Nobody Said It Was Easy
For both students and teachers, seventh grade can be a complicated year. More than ever, seventh grade students are experiencing many changes. They have changes in their body and emotions, expectations, schedules, rules and responsibilities that can change from teacher to teacher. On top of that, class sizes are larger, the pace is faster and the academic goals are increased. Students are maturing at different paces, have strong likes and dislikes, while many struggle with maturity and social expectations. Overall, seventh grade can be tough, and the increased academic standards are just the tip of the iceberg.
To be considered College & Career Ready, seventh graders reading Lexile levels range between 970L to 1120L. Seventh graders are expected to read from rich and challenging texts. They are expected to make more inferences and “read between the lines” while also citing evidence from multiple sources to support their claims. They are continuing to increase vocabulary, including analyzing word choice and understanding words with Greek and Latin roots. In seventh grade, students write informative, argumentative, narrative, and research papers. The ELA Seventh Grade Curriculum Map suggests students participate in up to 7 reading texts, 6-9 writing pieces, in addition to making research connections with written responses and participating in routine writing every nine weeks.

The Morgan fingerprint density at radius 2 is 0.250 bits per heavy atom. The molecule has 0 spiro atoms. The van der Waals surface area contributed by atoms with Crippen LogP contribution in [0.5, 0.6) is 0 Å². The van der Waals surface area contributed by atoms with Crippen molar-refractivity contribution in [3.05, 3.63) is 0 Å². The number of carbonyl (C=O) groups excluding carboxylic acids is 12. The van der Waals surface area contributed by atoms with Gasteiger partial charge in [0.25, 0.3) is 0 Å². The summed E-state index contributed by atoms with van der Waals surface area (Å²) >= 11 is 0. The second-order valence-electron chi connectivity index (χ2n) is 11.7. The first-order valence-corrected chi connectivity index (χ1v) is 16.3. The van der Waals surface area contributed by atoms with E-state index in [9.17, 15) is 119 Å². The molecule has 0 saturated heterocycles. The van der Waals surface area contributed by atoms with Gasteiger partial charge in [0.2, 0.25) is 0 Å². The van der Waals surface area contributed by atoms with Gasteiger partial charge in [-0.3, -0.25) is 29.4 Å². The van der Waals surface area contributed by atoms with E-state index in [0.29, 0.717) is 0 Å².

The seventh grade ELA Milestones Blueprint tells us that students will have one 2 point constructed response item and 4 point Extended Constructed Response items for a Narrative prompt, and a 7 point Extended Writing Response for either an Informational or Opinion prompt. Because the writing and language portion will count as 47% of their overall score, it is important for students to have experience with and understand the seventh grade writing rubrics that will be used for Milestones scoring. Also note, 35-55% of the items on the seventh grade Milestones are at a DOK 3 or 4 level requiring higher cognitive demands than the previous levels.
It’s Time to Use Formative Assessment to Drive Instruction
Seventh grade teachers and students are busy! Teachers usually have several classes, many students, and a wide range of academic strengths and weakness to identify and address. Seventh grade teachers are constantly working to determine who to teach and what to teach for maximum learning gains. Often seventh grade students have learning gaps or misconceptions that make learning new grade level standards challenging. More than ever teachers need reliable data from quality formative assessments throughout the school year to pinpoint areas of concern and drive small and whole group instruction. Students need to better understand the learning expectations and specifically their mastery of standards. This is where Lennections Assesslets come in!